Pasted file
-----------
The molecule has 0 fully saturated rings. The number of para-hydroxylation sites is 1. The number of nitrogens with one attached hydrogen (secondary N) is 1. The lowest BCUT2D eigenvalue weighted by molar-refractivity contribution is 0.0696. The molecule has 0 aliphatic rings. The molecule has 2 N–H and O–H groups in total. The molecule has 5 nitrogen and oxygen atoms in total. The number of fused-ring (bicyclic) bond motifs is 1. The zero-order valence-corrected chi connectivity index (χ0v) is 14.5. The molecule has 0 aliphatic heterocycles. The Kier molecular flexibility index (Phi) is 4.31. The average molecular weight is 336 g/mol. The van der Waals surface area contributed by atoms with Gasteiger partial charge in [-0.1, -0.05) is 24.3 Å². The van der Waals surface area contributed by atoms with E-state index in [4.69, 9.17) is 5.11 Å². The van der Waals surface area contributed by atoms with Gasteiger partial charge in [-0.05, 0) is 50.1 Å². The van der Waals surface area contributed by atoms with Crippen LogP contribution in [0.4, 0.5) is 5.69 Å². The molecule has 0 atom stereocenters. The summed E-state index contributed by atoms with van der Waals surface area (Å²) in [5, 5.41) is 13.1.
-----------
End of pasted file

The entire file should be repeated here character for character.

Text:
The molecule has 0 fully saturated rings. The number of para-hydroxylation sites is 1. The number of nitrogens with one attached hydrogen (secondary N) is 1. The lowest BCUT2D eigenvalue weighted by molar-refractivity contribution is 0.0696. The molecule has 0 aliphatic rings. The molecule has 2 N–H and O–H groups in total. The molecule has 5 nitrogen and oxygen atoms in total. The number of fused-ring (bicyclic) bond motifs is 1. The zero-order valence-corrected chi connectivity index (χ0v) is 14.5. The molecule has 0 aliphatic heterocycles. The Kier molecular flexibility index (Phi) is 4.31. The average molecular weight is 336 g/mol. The van der Waals surface area contributed by atoms with Gasteiger partial charge in [-0.1, -0.05) is 24.3 Å². The van der Waals surface area contributed by atoms with E-state index in [4.69, 9.17) is 5.11 Å². The van der Waals surface area contributed by atoms with Gasteiger partial charge in [-0.05, 0) is 50.1 Å². The van der Waals surface area contributed by atoms with Crippen LogP contribution in [0.4, 0.5) is 5.69 Å². The molecule has 0 atom stereocenters. The summed E-state index contributed by atoms with van der Waals surface area (Å²) in [5, 5.41) is 13.1.